SD card shield <FAT.h> library help

I'm using an ebay bought SD card shield with my arduino - http://bit.ly/9FKjRb

The example doc that came with the library zip gives the very basic functions to write to the SD card. Is there somewhere where I can see all the functions included in this library?

Specifically I want to know how to write a new line. Right now I'm using the filename.write(“hello world”); to put all my data on the SD card. How do I write a new line to organize my data better? (\n doesn't seem to work, but maybe I'm doing it wrong?)

Thank you for any help you can give!!!

You installed the library somewhere. Look in the directory where you installed the library. There are a bunch of .cpp and .h files. They are text files, so open them with you favorite editor.

The code to actually write to a file on the card is typically based on the Print class, which includes a println() function that adds a new line (which actually consists of a carriage return and a line feed).

Some editors interpret the carriage return only (\n) as a new line. Others expect both a carriage return and a new line (\r), in the correct order (and, no I never remember the correct order).

I can't make heads or tails of what's in the library files. Plus there are a bunch of them. I tried to scan through but it's way over my newbie head... Would anyone be able to help? Here is the library as a zip - http://www.funrobo.com/documents/FAT.zip

The problem with this code is that the info for it is in the actual header file. You can open the header file with WordPad, and go to the function that you want to look at by searching using ctrl+f.

To enter a new line, just put \n in your [edit]code string[/edit]. It doesn't print in Notepad, but it works in WordPad.

It is also a problem for people who don't have a lot of coding experience, as it isn't an object based class (which people who have solely used the Arduino are comfortable with)

(I know how you feel about posting code, PaulS, but this is quite a problem)

I found problems with the examples, and have came up with my own subroutines.

I was having trouble creating a few new files at once, so I added this to my create file:

void create_new_file(char *file_save_name) {

  if(!fat_create_file(dd, file_save_name, &dir_entry)){
    fat_delete_file(fs, &dir_entry);
    fat_create_file(dd, file_save_name, &dir_entry);
  }

  sd_raw_sync();

}

This is a subroutine that writes what is in buffer to your file. I was having trouble creating a default value to _offset, so I just decided to keep it as an entry and write 0 there when I don't want to offset where I am writing to (you may want to overwrite the last 2 characters: To do this, just change _offset to -2).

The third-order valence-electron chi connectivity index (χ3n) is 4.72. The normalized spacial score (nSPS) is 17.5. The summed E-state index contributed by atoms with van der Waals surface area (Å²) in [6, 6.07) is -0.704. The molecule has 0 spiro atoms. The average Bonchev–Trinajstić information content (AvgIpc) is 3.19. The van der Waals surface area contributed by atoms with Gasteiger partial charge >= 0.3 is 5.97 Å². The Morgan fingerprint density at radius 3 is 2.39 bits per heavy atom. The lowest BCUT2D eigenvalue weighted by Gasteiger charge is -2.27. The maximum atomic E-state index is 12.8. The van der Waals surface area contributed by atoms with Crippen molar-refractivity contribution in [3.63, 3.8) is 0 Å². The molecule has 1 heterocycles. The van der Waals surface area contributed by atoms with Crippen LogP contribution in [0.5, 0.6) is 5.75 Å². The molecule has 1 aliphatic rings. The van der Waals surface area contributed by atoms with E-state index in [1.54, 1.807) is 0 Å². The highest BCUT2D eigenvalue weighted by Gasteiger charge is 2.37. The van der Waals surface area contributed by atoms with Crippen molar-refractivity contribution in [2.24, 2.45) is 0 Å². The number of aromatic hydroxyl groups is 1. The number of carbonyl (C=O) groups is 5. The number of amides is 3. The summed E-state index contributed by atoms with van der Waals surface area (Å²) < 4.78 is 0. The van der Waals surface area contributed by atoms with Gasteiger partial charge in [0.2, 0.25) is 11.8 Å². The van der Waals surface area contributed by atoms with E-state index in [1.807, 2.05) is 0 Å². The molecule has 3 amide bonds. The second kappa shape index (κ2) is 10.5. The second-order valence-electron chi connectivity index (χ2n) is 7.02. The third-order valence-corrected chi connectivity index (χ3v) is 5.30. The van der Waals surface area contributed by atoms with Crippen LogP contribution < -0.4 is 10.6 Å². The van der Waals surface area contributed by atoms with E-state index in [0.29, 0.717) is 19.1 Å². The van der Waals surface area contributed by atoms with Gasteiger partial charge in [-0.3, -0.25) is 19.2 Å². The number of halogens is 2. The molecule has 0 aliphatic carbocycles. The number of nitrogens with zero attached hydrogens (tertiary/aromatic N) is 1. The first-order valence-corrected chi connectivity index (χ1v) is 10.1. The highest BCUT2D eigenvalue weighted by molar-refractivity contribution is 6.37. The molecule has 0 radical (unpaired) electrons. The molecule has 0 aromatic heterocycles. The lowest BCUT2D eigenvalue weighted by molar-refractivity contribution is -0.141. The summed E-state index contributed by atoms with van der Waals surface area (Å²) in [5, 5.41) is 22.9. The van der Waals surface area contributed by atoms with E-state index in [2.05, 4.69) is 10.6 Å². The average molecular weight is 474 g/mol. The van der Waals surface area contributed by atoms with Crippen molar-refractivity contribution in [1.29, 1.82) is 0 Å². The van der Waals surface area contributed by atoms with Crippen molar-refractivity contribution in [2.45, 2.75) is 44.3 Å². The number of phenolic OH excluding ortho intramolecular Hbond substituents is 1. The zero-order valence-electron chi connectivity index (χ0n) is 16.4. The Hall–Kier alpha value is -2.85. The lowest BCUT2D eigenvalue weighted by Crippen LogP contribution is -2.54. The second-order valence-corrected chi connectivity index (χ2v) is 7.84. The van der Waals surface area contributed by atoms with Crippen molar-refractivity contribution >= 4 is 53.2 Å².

void AddBufferToFile(char *FileWritingTo, int32_t _offset){

  int32_t OffSet = _offset;

  //Open the file at the beginning of the file 
  file_handle = open_file_in_dir(fs, dd, FileWritingTo);

  if(file_handle)
  {

    //Now go to the end of the file to write some data.
    if(fat_seek_file(file_handle, &OffSet, FAT_SEEK_END))
    {

      //Write the new 'buffer' string to the end of the file
      fat_write_file(file_handle, (const uint8_t*)buffer, strlen(buffer));

      //sychronise SD (Required)
      sd_raw_sync();
    }

    //Close the file
    fat_close_file(file_handle);
  }

}

This next on gets info from a file (name is in a variable "char file_name[30];"

Note that you can change file_name to an entry to the function. However, I do not change the file that I am writing to, so I was just saving some code by taking the name from the same place each time.

int AddFileToBuffer(int32_t OffSet){
  int bytes_read=0; //Keeps track of how many bytes are read when accessing a file on the SD card. 
  //Open the file      
  file_handle = open_file_in_dir(fs, dd, file_name);
  //Read up to 512 bytes from the file

    if(file_handle) {

    fat_seek_file(file_handle, &OffSet, FAT_SEEK_SET);

    bytes_read = fat_read_file(file_handle, (uint8_t*)buffer, BUFFERSIZE);

    //Close the file before moving on to the next one.
    fat_close_file(file_handle);

    return(bytes_read);
  }
}

Here is an example on how to use it. It once again uses the variable file_name as a file destination, and an input file called "_xml_file_name[]". The idea of this function is to save data in a separate file, and at the end of recording data, all the different records are put together in an XML format.

void printDataFromFile(char _xml_file_name[]) {
  int bytes_read = 0;
  int32_t OffSet = 0;

  do {
    OffSet += (int32_t)bytes_read;
    bytes_read = AddFileToBuffer(OffSet);
    buffer[bytes_read] = '\0';
    AddBufferToFile(_xml_file_name,0);
   
  } 
  while(bytes_read == BUFFERSIZE);

  strcpy_P(buffer, (char*)pgm_read_word(&(string_table[13])));
  bytes_read > 2? OffSet = -2: OffSet = 0;

  AddBufferToFile(_xml_file_name,OffSet);

}

You need to be careful that you don't omit the '\0' (EOT) character to the string you are entering.

If you have any questions, please feel free to send me a message

:)

Wow InvalidApple thank you so much for the help! That's some awesome stuff...

I have been spending a lot of time lately going through the FAT.h library, so I'm glad to help someone.

I am trying to get though FAT.c too, but with little success. I have problems with FAT16.Write. IT DOES NOT write text at the end of the file, as it says (ok, it writes, but no more tha 512 characters).

Can somebody helps with an example? I would like to use Arduino SD shield as a logger, but it the size is limited to 512char, than it is no use.

Btw, in FAT.c is a strange code at object "fat_write_file": "uint8_t". I just can not track how it jumps back and forth.

Please, help.